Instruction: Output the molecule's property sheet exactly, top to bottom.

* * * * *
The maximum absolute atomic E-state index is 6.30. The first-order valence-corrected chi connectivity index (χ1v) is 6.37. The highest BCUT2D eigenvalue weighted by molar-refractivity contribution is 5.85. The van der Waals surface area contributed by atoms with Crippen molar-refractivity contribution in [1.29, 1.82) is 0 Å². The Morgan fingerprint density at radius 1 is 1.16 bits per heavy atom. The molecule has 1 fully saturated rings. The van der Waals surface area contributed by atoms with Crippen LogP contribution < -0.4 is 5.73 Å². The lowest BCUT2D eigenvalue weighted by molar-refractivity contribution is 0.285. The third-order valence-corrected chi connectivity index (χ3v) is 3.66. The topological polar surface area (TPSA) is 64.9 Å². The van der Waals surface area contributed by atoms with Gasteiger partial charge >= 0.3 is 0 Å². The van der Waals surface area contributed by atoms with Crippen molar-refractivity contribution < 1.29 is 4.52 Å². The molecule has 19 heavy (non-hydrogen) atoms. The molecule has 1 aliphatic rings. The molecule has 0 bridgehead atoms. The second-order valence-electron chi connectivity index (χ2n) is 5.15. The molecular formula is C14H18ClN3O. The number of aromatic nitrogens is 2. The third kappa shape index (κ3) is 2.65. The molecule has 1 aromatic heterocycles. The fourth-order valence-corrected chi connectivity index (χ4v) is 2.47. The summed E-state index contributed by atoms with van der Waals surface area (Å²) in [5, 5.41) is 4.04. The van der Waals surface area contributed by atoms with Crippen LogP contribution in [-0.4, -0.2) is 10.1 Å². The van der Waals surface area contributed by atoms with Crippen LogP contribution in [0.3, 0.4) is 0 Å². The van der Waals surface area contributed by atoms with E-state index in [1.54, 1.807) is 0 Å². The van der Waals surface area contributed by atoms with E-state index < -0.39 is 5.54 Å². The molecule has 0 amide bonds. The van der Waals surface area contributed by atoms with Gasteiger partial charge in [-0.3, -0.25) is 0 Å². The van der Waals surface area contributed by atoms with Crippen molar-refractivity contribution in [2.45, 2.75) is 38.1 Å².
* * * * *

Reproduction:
The maximum absolute atomic E-state index is 6.30. The first-order valence-corrected chi connectivity index (χ1v) is 6.37. The highest BCUT2D eigenvalue weighted by molar-refractivity contribution is 5.85. The van der Waals surface area contributed by atoms with Crippen molar-refractivity contribution in [1.29, 1.82) is 0 Å². The Morgan fingerprint density at radius 1 is 1.16 bits per heavy atom. The molecule has 1 fully saturated rings. The van der Waals surface area contributed by atoms with Crippen LogP contribution < -0.4 is 5.73 Å². The lowest BCUT2D eigenvalue weighted by molar-refractivity contribution is 0.285. The third-order valence-corrected chi connectivity index (χ3v) is 3.66. The topological polar surface area (TPSA) is 64.9 Å². The van der Waals surface area contributed by atoms with Gasteiger partial charge >= 0.3 is 0 Å². The van der Waals surface area contributed by atoms with Crippen molar-refractivity contribution < 1.29 is 4.52 Å². The molecule has 19 heavy (non-hydrogen) atoms. The molecule has 1 aliphatic rings. The molecule has 0 bridgehead atoms. The second-order valence-electron chi connectivity index (χ2n) is 5.15. The molecular formula is C14H18ClN3O. The number of aromatic nitrogens is 2. The third kappa shape index (κ3) is 2.65. The molecule has 1 aromatic heterocycles. The fourth-order valence-corrected chi connectivity index (χ4v) is 2.47. The summed E-state index contributed by atoms with van der Waals surface area (Å²) in [5, 5.41) is 4.04. The van der Waals surface area contributed by atoms with Crippen LogP contribution in [-0.4, -0.2) is 10.1 Å². The van der Waals surface area contributed by atoms with Crippen LogP contribution in [0.3, 0.4) is 0 Å². The van der Waals surface area contributed by atoms with E-state index in [1.54, 1.807) is 0 Å². The van der Waals surface area contributed by atoms with E-state index < -0.39 is 5.54 Å². The molecule has 0 amide bonds. The van der Waals surface area contributed by atoms with Gasteiger partial charge in [-0.3, -0.25) is 0 Å². The van der Waals surface area contributed by atoms with Crippen molar-refractivity contribution in [2.45, 2.75) is 38.1 Å².